There have been 74 more deaths of people with Covid-19 reported in the last 24 hours in Scotland, taking the country’s death toll to 296.
First Minister Nicola Sturgeon stressed the spike is partly due to fewer deaths reported at the weekend.
Just four new deaths were reported over Saturday and Sunday.
Total confirmed cases of the virus in Scotland are up by 268 to stand at 4229.
There are now more than 1000 confirmed cases in the Greater Glasgow and Clyde area, with the health board reporting 1094.
A total of 786 Covid-19 patients have died in hospitals across the UK in the last 24-hour period, taking the country’s total deaths to 6159.
Speaking at the Scottish Government’s daily press briefing in Edinburgh, the First Minister said 199 patients are in intensive care – the same figure as Monday, but this does not necessarily mean they are the same patients.
She said a total of 1751 people with Covid-19 are being treated in hospital overall.
Sturgeon also took the opportunity to send her best wishes to Prime Minister Boris Johnson, who is being treated in intensive care with Covid-19.
She said the Prime Minister’s illness showed that the virus “simply doesn’t discriminate”.
The First Minister said: “At times like this, things that divide us in normal times just seem so much less important and we are very much reminded of that again today.
“Right now, all of us are just human beings united in a fight against this virus.
“As we know, the Prime Minister – as well as leading the UK’s response – is currently in hospital fighting his own personal battle against coronavirus.
“I chaired a meeting of the Scottish Government’s cabinet this morning and we recorded our very best wishes to him.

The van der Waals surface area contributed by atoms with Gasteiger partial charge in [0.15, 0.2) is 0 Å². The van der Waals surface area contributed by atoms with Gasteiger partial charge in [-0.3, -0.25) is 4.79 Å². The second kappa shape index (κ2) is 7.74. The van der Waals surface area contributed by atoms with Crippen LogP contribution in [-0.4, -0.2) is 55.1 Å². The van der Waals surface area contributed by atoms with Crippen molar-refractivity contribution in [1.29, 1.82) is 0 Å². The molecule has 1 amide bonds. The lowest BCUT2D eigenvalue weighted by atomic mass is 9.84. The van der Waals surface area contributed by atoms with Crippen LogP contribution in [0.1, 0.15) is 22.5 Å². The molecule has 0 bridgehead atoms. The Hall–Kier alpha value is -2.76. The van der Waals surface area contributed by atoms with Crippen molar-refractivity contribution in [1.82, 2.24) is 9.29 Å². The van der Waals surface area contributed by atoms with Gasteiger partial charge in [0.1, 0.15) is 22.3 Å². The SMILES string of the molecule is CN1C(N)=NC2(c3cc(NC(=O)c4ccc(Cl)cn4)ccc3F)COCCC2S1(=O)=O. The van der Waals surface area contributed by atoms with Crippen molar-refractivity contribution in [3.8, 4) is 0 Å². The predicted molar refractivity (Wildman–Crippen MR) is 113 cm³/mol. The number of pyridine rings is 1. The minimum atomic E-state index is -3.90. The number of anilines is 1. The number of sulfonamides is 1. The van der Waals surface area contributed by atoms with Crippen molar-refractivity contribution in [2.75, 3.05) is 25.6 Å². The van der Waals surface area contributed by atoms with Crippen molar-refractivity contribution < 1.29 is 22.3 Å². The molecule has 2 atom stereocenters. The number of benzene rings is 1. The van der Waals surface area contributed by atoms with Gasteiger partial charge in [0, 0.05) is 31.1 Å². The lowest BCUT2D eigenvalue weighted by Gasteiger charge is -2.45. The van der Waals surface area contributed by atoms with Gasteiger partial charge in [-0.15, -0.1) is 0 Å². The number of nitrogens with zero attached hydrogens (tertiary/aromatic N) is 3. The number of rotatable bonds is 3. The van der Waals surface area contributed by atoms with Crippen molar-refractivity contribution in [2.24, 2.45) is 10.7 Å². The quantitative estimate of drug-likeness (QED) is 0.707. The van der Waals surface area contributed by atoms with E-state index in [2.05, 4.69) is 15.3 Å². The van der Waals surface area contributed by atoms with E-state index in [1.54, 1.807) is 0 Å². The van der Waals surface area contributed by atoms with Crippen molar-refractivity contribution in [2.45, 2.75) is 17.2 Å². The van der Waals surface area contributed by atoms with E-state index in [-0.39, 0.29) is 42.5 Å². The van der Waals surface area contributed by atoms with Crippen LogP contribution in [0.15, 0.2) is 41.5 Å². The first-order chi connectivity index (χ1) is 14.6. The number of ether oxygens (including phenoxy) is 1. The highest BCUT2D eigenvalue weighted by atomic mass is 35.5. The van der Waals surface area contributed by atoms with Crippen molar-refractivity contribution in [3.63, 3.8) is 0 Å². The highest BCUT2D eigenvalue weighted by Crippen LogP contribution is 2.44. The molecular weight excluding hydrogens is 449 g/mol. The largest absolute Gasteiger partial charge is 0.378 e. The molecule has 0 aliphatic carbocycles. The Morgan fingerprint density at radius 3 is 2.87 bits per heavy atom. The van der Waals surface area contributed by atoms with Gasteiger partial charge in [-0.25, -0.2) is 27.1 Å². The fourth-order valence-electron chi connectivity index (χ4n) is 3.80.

She added: “I’m sure I do this on behalf of all of Scotland, I want to send every good wish to him, to his fiancee and to his whole family.
“We are all willing you on Boris, get well soon.”
Stressing that the UK and Scottish governments would continue to work closely in their response to the disease, Sturgeon said: “The Prime Minister’s illness will not affect us as people would expect.
“There will still be co-operation on key strategic decisions which take place, where appropriate, between the Scottish Government, the UK Government and the other devolved governments.
“My ministers have, for a number of weeks, joined UK ministers for regular meetings on health, public services and the economy, and that will continue.”
She said the number of deaths recorded in past 24 hours is “relatively large” because the National Records of Scotland has not yet moved to a new system of recording deaths seven days a week.
Total cases by health board area / daily change
Greater Glasgow and Clyde: 1094 (+110)
Lothian: 621 (+44)
Lanarkshire: 547 (+35)
Tayside: 516 (+17)
Ayrshire and Arran: 296 (+8)
Forth Valley: 243 (+12)
Grampian: 210 (+1)
Fife: 239 (+12)
Dumfries and Galloway: 152 (+8)
Borders: 149 (+10)
Highland: 112 (+10)
Shetland: 42 (+1)
Western Isles: 4 (no change)
Orkney: 4 (nc)
Addressing concerns around care home support, the First Minister said the Care Inspectorate watchdog had found that “appropriate procedures” were in place at Castle View Care Home in Dumbarton.
Reports emerged on Monday that eight residents with Covid-19 had died at the home.
Sturgeon added: “The Care Inspectorate will continue to provide advice and support to that home and to others.
“The Scottish Government is working with the inspectorate to understand the broader impact of Covid-19 on the care sector so that we can support health and care workers as much as possible.”
Chief nursing officer (CNO) Fiona McQueen also spoke at the briefing, giving an update on the emergency hospital currently under construction at Glasgow’s Scottish Events Campus (SEC).
The CNO said work had been under way “24 hours a day” since last week to ensure the field hospital, named the NHS Louisa Jordan, could open as soon as possible.
The hospital will be able to accommodate 300 patients, with the possibility of adding an extra 700 beds if necessary.
Ms McQueen also told the briefing that there would be oxygen provisions for each patient at the site.
The CNO paid tribute to NHS staff, the construction workers and military for their work at the site, adding: “We’ve had over 8000 pieces of medical equipment ordered and 23,000 square feet of flooring.
“It is truly beginning to take shape and beginning to look like a hospital.”
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